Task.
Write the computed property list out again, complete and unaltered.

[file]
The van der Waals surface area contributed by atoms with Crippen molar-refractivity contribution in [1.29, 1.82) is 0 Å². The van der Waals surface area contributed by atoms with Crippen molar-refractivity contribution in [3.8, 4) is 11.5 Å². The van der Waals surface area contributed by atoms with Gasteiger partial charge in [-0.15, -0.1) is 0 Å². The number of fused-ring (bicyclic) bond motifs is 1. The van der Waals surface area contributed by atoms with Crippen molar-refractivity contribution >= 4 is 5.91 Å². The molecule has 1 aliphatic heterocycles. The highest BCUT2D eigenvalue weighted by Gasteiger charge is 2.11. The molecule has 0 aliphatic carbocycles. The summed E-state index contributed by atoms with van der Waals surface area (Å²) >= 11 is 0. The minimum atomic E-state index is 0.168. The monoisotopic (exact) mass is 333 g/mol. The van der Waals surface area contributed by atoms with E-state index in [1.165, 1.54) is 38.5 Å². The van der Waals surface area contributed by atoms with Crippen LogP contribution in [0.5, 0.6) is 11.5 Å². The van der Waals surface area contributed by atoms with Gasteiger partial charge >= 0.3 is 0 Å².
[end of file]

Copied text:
The van der Waals surface area contributed by atoms with Crippen molar-refractivity contribution in [1.29, 1.82) is 0 Å². The van der Waals surface area contributed by atoms with Crippen molar-refractivity contribution in [3.8, 4) is 11.5 Å². The van der Waals surface area contributed by atoms with Gasteiger partial charge in [-0.15, -0.1) is 0 Å². The number of fused-ring (bicyclic) bond motifs is 1. The van der Waals surface area contributed by atoms with Crippen molar-refractivity contribution >= 4 is 5.91 Å². The molecule has 1 aliphatic heterocycles. The highest BCUT2D eigenvalue weighted by Gasteiger charge is 2.11. The molecule has 0 aliphatic carbocycles. The summed E-state index contributed by atoms with van der Waals surface area (Å²) >= 11 is 0. The minimum atomic E-state index is 0.168. The monoisotopic (exact) mass is 333 g/mol. The van der Waals surface area contributed by atoms with E-state index in [1.165, 1.54) is 38.5 Å². The van der Waals surface area contributed by atoms with Crippen LogP contribution in [0.5, 0.6) is 11.5 Å². The van der Waals surface area contributed by atoms with Gasteiger partial charge >= 0.3 is 0 Å².